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Why spring is a busy season for animal care staff at a rehab center in D.C.


Lots of wild critters start having their offspring this time of year. That makes spring a busy time for people who rehabilitate animals that are injured or orphaned. Jacob Fenston takes us inside an animal rehab center in Washington, D.C.

JACOB FENSTON, BYLINE: There's a nondescript warehouse in D.C. wedged between a community garden and the metro train tracks. Inside, there's a warm room, about 80 degrees. A noise machine pumps out forest sounds under the fluorescent lights.


FENSTON: Right now, it's baby squirrel season in much of the country. This room is filled with the furry little creatures.

ALESSANDRA FLORES: We could tell them apart because we paint their ears different colors. So right now, I'm looking for pink.

FENSTON: Alessandra Flores is on the animal care team here at the nonprofit City Wildlife. At the moment, a lot of her day is taken up hand-feeding baby squirrels. Some have fallen from their nests. Others were abandoned by Mom. Others come in hit by cars. Flores plucks the one with the pink-painted ears out of his cage.

FLORES: We're going to grab a syringe. I'm going to put this in there and heat up the milk that he's going to get fed.

FENSTON: This little guy has a catchy name.

FLORES: Patient 24113.

FENSTON: Flores holds the 7-week-old squirrel with one hand and with the other offers a small syringe with a soft nipple on the end. Don't try this at home, she warns -squirrels can bite, and these babies need specially made formula.


FENSTON: The squirrel grabs the bottle with his tiny paws, madly gulping down the warm liquid. Squirrels are among the most common wild mammals in North America, so you might be wondering, why bother? It's not like the Eastern gray squirrel is going extinct anytime soon. But Jim Monsma, executive director of City Wildlife, says it's not just about wild animals. It's also about us. The act of saving a tiny, helpless squirrel, he says, generates compassion.

JIM MONSMA: Some people say, well, you know, waste of time on squirrels, but, you know, if it's not like you're born with a finite amount of compassion. Once you use it up, that's it - you're a jerk. You know, it's not like that. You know, the more compassionate stuff you do, the more kind you become.

FENSTON: There are wildlife rehabilitation centers like this across the country. They take in all sorts of creatures in need, from turtles with broken shells to bald eagles with lead poisoning. These centers are often powered by volunteers like Julie Edwards. On this day, she's wrangling a rambunctious squirrel. His cage has a red label - escape risk.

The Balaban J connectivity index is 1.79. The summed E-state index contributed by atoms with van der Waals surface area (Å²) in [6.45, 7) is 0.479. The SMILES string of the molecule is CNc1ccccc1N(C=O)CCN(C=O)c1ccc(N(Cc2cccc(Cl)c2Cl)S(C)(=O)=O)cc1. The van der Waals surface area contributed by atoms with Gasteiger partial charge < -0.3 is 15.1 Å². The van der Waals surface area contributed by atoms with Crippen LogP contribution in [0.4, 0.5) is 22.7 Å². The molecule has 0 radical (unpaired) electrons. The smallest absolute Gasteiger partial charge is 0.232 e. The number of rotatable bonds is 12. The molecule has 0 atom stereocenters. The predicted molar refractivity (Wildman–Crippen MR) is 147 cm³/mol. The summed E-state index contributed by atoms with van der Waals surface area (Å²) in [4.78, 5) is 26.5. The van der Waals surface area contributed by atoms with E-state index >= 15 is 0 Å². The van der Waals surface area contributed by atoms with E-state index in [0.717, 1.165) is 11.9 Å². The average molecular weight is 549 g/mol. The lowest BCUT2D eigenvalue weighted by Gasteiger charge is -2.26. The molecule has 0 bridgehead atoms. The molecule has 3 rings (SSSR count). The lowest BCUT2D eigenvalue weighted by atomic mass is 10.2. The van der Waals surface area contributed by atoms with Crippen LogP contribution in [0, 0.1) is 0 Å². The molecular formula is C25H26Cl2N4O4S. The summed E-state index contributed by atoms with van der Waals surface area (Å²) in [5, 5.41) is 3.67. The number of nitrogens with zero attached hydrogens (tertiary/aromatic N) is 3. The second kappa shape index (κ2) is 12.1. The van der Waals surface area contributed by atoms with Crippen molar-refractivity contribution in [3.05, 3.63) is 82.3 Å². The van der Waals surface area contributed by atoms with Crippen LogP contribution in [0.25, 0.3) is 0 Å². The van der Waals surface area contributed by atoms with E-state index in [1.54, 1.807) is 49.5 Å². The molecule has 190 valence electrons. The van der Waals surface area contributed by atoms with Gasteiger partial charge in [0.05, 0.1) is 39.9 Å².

JULIE EDWARDS: That was not the nipple. That was my finger.

FENSTON: In the midst of the midday feeding session, a new patient comes in - the 16th baby squirrel currently at the center. He's all black and seems terrified and may be malnourished.

EDWARDS: It just says that he was orphaned, so I'm assuming someone found him on the sidewalk or something. He is pretty thin.

FENSTON: The goal is to get the squirrels healthy and big enough that they can be released back into the wilds of suburbia. Jim Monsma says the vast majority of animals that come in are here because of how we've built our cities and suburbs.

MONSMA: We have changed our environment to make it very pleasant and efficient and comfortable for us.

FENSTON: Things like roads and cars, lawns, and lawn mowers - just about everything we humans do to make life easier for us makes it tougher for wild animals.

MONSMA: Every day is an obstacle course with fatal consequences, potentially, for any slip up. And so the victims pile up, and that's why we're here.

FENSTON: As spring turns to summer, there will be even more victims. After baby squirrel season, the baby rabbits start coming in, then the ducklings and mourning doves. By next fall, staff here will have rescued hundreds of urban animals.

For NPR News, I'm Jacob Fenston, in Washington, D.C. Transcript provided by NPR, Copyright NPR.

NPR transcripts are created on a rush deadline by an NPR contractor. This text may not be in its final form and may be updated or revised in the future. Accuracy and availability may vary. The authoritative record of NPR’s programming is the audio record.

Jacob Fenston